—Malini Ranganathan

This will go down as the year ISIS began its decline. We will get other violent movements, but this is the beginning of the end for ISIS, which has been forced out of 50 places it once controlled, including Ramadi, Fallujah, and soon Mosul.

—Joe Young

On June 23, a divided electorate in Britain voted to leave the European Union. In the immediate aftermath, Britain’s currency, the pound sterling, crashed as markets scrambled to make sense of the impact on trade and investment. The deep divisions in Britain across generations, regions, and party affiliations have unleashed a veritable array of political, legal, and economic challenges, as well as spikes in intolerance and racism. Six months on, the issue has generated larger constitutional questions about the separation of powers. Remarkably, in live proceedings before the British Supreme Court, a body only established in 2009, constitutional questions about who has the authority to trigger Brexit highlight the enormity of the challenges ahead.

—Michelle Egan

Although Zika started spreading in 2015, the World Health Organization declared it an emergency in February 2016. In addition to its health impacts, Zika will be remembered for the political response it fostered. While the World Health Organization tried to avoid the mistakes of Ebola, the governments of many affected countries refused to increase access to reproductive health care. With globalization linking us ever more closely together, we will unfortunately see more of such diseases in the future, and need to be prepared to manage their associated politics.

—Rachel Robinson

This was the first time a US president traveled to Cuba since 1928, when President Calvin Coolidge went there to attend a conference of the Pan American Union, marking a significant step by both Obama and Castro to make changes in the relationship, and ending nearly sixty years of tension and hostility between these two neighbors. On November 25, Fidel Castro passed away at age 90 in Cuba, and just days later, the first US commercial flight to Havana landed in the capital city.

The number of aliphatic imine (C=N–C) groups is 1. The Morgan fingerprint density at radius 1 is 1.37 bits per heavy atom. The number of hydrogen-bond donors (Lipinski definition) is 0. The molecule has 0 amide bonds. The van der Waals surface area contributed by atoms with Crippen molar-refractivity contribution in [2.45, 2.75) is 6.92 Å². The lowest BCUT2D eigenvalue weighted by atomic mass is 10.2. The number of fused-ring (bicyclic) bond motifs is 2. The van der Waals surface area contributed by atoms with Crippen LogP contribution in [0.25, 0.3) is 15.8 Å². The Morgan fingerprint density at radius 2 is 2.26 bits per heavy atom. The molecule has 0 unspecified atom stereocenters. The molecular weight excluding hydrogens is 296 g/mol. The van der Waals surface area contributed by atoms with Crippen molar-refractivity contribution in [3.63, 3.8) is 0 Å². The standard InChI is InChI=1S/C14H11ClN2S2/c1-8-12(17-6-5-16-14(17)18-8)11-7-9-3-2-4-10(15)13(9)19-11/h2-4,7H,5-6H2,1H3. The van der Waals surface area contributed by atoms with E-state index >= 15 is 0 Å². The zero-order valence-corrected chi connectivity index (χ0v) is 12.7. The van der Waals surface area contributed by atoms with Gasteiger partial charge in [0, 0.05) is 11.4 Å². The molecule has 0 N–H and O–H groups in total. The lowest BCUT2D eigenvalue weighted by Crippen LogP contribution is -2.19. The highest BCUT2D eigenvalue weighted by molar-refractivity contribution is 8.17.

—Philip Brenner

This new law is the first amendment to be passed which updates the obsolete provisions of the 1976 Toxic Substances Control Act (TSCA). Prior to this amendment, the EPA was required to present potential cause of harm before chemicals could be safety tested, and thousands of chemicals already sold on the market were grandfathered in as to not require safety testing. The new amendment gives preference to health-based safety standards over cost-benefit standards, which, in the past, favored economic considerations and required application of only the “least burdensome” regulations. The previous standards allowed harmful substances like asbestos to stay on the market. Thankfully, the Lautenberg Act prioritizes standards which would ban these types of chemicals and provides increased protection to the most at-risk populations, including pregnant women, children, workers, and the elderly.

—Adam Diamond

After more than 40 years of civil war, the Colombian government and the main rebel army signed a peace agreement, including detailed plans for rural development, inclusive political participation, transitional justice, and alternatives to illicit crops. The Colombian government then took the very unusual step of submitting the peace agreement to a national referendum, which, to the shock of most observers, lost by a thin margin. After a new round of negotiations, a revised peace agreement addressed some of the critics’ objections and it looks likely to move towards legislation and implementation.

—Jonathan Fox

The $100 billion Asian Infrastructure Investment Bank is a new Chinese-led multilateral development bank that reflects a more muscular Chinese international economic presence. The bank opened its doors in January 2016 with 57 founding member states, which notably did not include the United States or Japan. It reflects, in part, Chinese frustration with the dominant World Bank and International Monetary Fund's response to China’s more powerful role in the global economy.

—Tamar Gutner